c. 2008 Religion News Service
(UNDATED) The basic messages of religious holidays always remain the same, but the humans who celebrate those holidays are constantly changing. As a result, each year we bring something different to our holy days.
How we observe those special days provides insight about us as individuals as well as offering a snapshot of our changing society. This is especially true with Hanukkah, the eight-day Jewish festival of lights that begins at sundown on Dec. 21.
Unlike many other religious holidays, Hanukkah is based on historic events that can be precisely dated. During the second century BC, Jews living in the land of Israel chafed under the brutal heel of a superpower of that time: the vast Greco-Syrian empire ruled by Emperor Antiochus IV.
In his imperial hubris, Antiochus attempted to destroy religious differences within his realm. Judaism in general, and religiously faithful Jews in particular, were his special targets.
The emperor’s forces captured the Holy Temple in Jerusalem and erected a statue of Zeus; Jews who abhorred idolatry were commanded to worship Zeus instead of the God of Israel. Royal decrees banned ritual circumcision, the teaching of the Torah, Jewish dietary laws and many other aspects of Jewish life. The punishment for disobeying Antiochus frequently included capital punishment.
Many Jews believed that to get along one had to go along and they publicly submitted to Antiochus’ draconian measures. Both the emperor’s actions and the supine capitulation of some Jews enraged a priestly family. One member of that family, the militarily gifted and charismatic Judah Maccabee, attracted a band of rebels. Judah and his followers, the Maccabees, carried out a successful three-year armed struggle and eventually recaptured Jerusalem and its Holy Temple in 164 BC.
The Maccabees restored _ Hanukkah means “dedication” _ that sacred edifice to the service of God. Ever since, the Jewish people have commemorated the Maccabees’ military and spiritual victory as a “miracle” and a fight for religious freedom. In homes and synagogues, special prayers of thanksgiving are offered for eight days, candles are lit in a menorah and gifts are exchanged.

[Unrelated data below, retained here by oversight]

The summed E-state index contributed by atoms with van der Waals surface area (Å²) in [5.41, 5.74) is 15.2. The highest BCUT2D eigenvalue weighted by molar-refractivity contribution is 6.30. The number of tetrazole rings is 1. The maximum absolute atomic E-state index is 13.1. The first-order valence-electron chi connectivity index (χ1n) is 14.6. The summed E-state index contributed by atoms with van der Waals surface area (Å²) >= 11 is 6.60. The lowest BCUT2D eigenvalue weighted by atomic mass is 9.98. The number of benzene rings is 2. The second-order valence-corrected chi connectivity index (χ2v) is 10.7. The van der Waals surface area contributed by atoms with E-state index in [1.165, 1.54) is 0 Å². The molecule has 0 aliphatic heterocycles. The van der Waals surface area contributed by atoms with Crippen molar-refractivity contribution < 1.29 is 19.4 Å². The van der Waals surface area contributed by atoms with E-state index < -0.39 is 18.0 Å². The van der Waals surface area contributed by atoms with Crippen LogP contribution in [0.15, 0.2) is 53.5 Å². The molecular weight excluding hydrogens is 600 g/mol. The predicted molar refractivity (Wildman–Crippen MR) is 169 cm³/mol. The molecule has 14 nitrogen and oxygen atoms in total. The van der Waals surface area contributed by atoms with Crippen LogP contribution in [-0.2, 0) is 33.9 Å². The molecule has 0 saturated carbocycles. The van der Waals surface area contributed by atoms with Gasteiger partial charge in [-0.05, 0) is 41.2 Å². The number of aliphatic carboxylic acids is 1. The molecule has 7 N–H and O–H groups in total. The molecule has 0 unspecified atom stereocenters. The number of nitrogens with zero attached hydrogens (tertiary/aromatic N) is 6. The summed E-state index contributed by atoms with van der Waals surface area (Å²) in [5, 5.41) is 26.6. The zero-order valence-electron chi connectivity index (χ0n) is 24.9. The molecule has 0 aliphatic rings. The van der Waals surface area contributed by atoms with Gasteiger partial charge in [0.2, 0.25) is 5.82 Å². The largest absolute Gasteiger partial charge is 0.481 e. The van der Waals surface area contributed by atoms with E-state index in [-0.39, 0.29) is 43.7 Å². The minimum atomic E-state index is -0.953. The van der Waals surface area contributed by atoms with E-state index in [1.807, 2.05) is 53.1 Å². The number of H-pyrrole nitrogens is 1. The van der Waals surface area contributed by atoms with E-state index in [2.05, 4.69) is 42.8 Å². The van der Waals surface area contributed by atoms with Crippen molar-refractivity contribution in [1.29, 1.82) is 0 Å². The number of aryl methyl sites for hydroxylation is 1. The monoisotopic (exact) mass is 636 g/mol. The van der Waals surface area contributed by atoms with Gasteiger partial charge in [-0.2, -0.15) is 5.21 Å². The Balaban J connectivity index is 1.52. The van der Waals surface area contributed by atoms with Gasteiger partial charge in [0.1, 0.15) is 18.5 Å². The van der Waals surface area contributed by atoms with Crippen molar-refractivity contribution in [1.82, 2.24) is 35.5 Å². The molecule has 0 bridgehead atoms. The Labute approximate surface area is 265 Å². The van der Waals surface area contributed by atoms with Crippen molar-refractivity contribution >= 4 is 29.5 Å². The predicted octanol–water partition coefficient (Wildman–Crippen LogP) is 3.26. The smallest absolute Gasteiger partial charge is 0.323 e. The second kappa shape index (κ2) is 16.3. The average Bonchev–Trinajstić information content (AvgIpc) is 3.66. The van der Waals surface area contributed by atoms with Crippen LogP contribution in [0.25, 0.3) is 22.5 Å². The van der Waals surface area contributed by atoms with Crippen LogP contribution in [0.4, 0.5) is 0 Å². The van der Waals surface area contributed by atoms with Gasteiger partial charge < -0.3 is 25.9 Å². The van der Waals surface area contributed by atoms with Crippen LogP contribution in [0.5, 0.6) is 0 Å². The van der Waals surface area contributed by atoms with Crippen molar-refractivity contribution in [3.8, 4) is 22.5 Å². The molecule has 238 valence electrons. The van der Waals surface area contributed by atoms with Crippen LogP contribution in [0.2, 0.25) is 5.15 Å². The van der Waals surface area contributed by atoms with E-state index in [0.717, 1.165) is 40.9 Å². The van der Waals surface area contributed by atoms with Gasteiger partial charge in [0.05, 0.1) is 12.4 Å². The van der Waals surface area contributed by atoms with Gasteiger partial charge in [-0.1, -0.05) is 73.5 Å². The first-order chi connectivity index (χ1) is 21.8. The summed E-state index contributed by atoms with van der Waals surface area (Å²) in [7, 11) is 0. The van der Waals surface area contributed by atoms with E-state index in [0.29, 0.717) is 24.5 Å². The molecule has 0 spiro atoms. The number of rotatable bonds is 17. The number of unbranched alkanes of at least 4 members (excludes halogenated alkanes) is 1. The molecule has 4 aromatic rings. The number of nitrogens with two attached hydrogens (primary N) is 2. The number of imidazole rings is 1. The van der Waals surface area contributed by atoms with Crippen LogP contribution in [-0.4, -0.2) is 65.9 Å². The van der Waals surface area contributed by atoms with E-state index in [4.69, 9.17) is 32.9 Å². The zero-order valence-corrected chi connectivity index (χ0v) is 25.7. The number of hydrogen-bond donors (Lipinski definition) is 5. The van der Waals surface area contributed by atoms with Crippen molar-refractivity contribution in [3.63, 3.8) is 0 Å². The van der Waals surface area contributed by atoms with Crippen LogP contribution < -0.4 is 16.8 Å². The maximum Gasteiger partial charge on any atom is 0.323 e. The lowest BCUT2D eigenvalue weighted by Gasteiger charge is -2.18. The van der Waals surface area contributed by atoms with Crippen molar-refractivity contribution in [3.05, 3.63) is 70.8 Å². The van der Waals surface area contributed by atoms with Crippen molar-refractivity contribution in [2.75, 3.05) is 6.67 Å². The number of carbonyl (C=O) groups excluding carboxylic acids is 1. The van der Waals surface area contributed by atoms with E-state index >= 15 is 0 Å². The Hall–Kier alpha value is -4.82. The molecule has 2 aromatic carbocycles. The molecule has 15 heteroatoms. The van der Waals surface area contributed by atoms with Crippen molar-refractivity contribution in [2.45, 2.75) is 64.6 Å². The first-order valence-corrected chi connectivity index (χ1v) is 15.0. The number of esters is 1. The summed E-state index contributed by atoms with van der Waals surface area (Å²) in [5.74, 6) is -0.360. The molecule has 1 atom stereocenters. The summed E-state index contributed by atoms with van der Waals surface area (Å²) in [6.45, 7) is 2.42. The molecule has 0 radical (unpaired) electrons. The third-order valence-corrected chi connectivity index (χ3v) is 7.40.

However, the ancient rabbis discouraged the celebration of Hanukkah because the holiday’s primary focus was military rather than spiritual. But for many centuries, Jews lived under oppressive Christian and Islamic regimes and were politically and militarily powerless. Because their bleak lives were filled with persecution, the Jewish “common folk” joyously celebrated the Maccabees’ great triumph of the “few over the many.”
When Israel achieved independence in 1948, Hanukkah emerged out of the home and synagogue and became a national holiday in the Jewish state. Modern Israelis were likened to the ancient Maccabees, and the Holy Temple’s menorah became the official symbol of the state.
In recent years, some Jewish parents, living in an affluent United States, feared that their children would be overwhelmed by the pervasive glitter of Christmas, another December festival of light. They pumped up Hanukkah into eight days of escalating gift giving that minimized the central theme of the holiday: the fight for religious freedom. Anxious parents blew up Hanukkah into something it was never meant to be.
Fortunately, that ill-conceived era of making Hanukkah into a “Jewish Christmas” has ended. In today’s America, many religious, racial and ethnic groups proudly and authentically celebrate a host of festivals throughout the year. Hopefully, the earlier sense of holiday competition is over. No one holiday is more precious than any other.
This year, Hanukkah will be observed against the grim backdrop of an economic crisis replete with massive job losses, financial setbacks and government bailouts. For most Americans, lavish gifts are out along with expensive holiday parties. Maybe, just maybe, the Jewish community will return to the basics: light in the midst of darkness, hope in the midst of despair, and spiritual freedom in the face of religious persecution, bigotry, and prejudice.
It’s not a bad message for an ancient holiday.
(Rabbi Rudin, the American Jewish Committee’s senior interreligious adviser, is the author of “The Baptizing of America: The Religious Right’s Plans for the Rest of Us.”)
DEA KRE END RUDIN